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  1. 1. Drilling Fluids Prepared By Archana Assistant Professor/PE Indian School of Mines, Dhanbad
  2. 2. Drilling Fluids: Types Function Properties Equipment & Design
  3. 3. • Drilling mud is one of the most important elements of any drilling operation. • The mud has a number of functions which must all be optimised to ensure safety and minimum hole problems. • Failure of the mud to meet its design functions can prove extremely costly in terms of materials and time, and can also jeopardise the successful completion of the well and may even result in major problems such as stuck pipe, kicks or blowouts. • There are basically two types of drilling mud: • water-based and oil-based, depending on whether the continuous phase is water or oil. • Then there are a multitude of additives which are added to either change the mud density or change its chemical properties.
  4. 4. Drilling Fluid Selection: Data Requirements • The following information should be collected and used when selecting drilling fluid or fluids for a particular well. Pore pressure /fracture gradient plots to establish the minimum / maximum mud weights to be used on the whole well. Offset well data (drilling completion reports, mud recaps, mud logs etc.) from similar wells in the area to help establish successful mud systems, problematic formations, potential hazards, estimated drilling time etc. Geological plot of the prognosed lithology. Casing design programme and casing seat depths. The casing scheme effectively divides the well into separate sections; each hole section may have similar formation types, similar pore pressure regimes or similar reactivity to mud. Basic mud properties required for each open hole section before it is cased off. Restrictions that might be enforced in the area i.e. government legislation in the area, environmental concerns etc.
  5. 5. Drilling Fluid Functions The drilling mud must perform the following basic functions: 1. To control sub-surface pressures by providing hydrostatic pressure greater than the formation pressure. This property depends on the mud weight which, in turn, depends on the type of solids added to the fluid making up the mud and the density of the continuous phase. 2. To remove the drilled cuttings from the hole. The removal of cuttings depends on the viscous properties called "Yield Point" which influences the carrying capacity of the flowing mud and "gels" which help to keep the cuttings in suspension when the mud is static. The flow rate of mud is also critical in cleaning the hole. 3. To cool and lubricate the drill bit and drillpipe.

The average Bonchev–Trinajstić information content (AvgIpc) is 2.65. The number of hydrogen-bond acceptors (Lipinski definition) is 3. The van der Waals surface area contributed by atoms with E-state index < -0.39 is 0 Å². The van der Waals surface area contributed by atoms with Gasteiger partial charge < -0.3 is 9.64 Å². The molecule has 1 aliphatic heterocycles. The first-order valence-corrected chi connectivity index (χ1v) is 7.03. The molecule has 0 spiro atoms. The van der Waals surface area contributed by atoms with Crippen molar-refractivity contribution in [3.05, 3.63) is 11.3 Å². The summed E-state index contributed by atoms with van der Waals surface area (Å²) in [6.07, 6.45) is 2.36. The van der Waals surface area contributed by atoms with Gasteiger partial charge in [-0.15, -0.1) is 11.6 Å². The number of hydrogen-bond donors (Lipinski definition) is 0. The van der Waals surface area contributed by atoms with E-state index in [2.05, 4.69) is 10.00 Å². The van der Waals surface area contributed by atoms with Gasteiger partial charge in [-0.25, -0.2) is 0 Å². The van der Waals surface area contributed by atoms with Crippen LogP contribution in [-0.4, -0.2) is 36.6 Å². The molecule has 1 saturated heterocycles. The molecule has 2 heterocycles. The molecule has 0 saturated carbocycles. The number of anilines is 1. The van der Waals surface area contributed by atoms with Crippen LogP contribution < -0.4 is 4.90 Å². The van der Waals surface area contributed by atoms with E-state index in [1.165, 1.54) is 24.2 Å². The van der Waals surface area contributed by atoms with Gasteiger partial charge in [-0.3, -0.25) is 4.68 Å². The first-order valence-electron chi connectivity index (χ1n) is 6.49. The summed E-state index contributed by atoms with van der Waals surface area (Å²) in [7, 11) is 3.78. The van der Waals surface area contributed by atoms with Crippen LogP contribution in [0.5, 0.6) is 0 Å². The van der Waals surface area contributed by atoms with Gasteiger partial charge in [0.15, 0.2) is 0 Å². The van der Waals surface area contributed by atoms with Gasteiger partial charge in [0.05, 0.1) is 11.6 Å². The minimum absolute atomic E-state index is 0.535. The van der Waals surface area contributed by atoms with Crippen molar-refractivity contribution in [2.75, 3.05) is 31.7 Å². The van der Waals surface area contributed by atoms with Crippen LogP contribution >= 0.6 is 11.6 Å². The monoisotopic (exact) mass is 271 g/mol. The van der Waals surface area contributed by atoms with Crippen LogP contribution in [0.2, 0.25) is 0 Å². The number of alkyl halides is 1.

6. 6. 4. To prevent the walls of the hole from caving. This function is provided by the formation of a stable mud cake on the walls of the wellbore, somewhat like plastering the walls of a room to keep them from flaking. 5. To release the drilled cuttings at the surface. 6. To prevent or minimise damage to the formations penetrated by having minimum fluid loss into the formation. 7. To assist in the gathering of the maximum information from the formations being drilled. 8. To suspend the cuttings and weighing material when circulation is stopped (gelation). This property is provided by gels and low shear viscosity properties. 9. To minimise the swelling stresses caused by the reaction of the mud with the shale formations. This reaction can cause hole erosion or cavings resulting in an unstable wellbore. Minimisation of wellbore instability is provided by the "inhibition" character of the drilling mud.
  7. 7. However, when selecting the fluid, consideration must also be given to: The environmental impact of using the fluid The cost of the fluid The impact of the fluid on production from the pay zone
  8. 8. Remove cuttings from the Wellbore: The primary function of drilling fluid is to ensure that the rock cuttings generated by the drilllbit are continuously removed from the wellbore. If these cuttings are not removed from the bit face the drilling efficiency will decrease. If these cuttings are not transported up the annulus between the drillstring and wellbore efficiently the drillstring will become stuck in the wellbore. The mud must be designed such that it can: Carry the cuttings to surface while circulating Suspend the cuttings while not circulating Drop the cuttings out of suspension at surface.
  9. 9. The carrying capacity of the mud depends on the annular velocity, density and viscosity of the mud. The ability to suspend the cuttings depends on the gelling (thixotropic) properties of the mud. This gel forms when circulation is stopped and the mud is static. The drilled solids are removed from the mud at surface by mechanical devices such as shale shakers, desanders and desilters It is not economically feasible to remove all the drilled solids before re- circulating the mud. However, if the drilled solids are not removed the mud may require a lot of chemical treatment and dilution to control the rheological properties of the mud.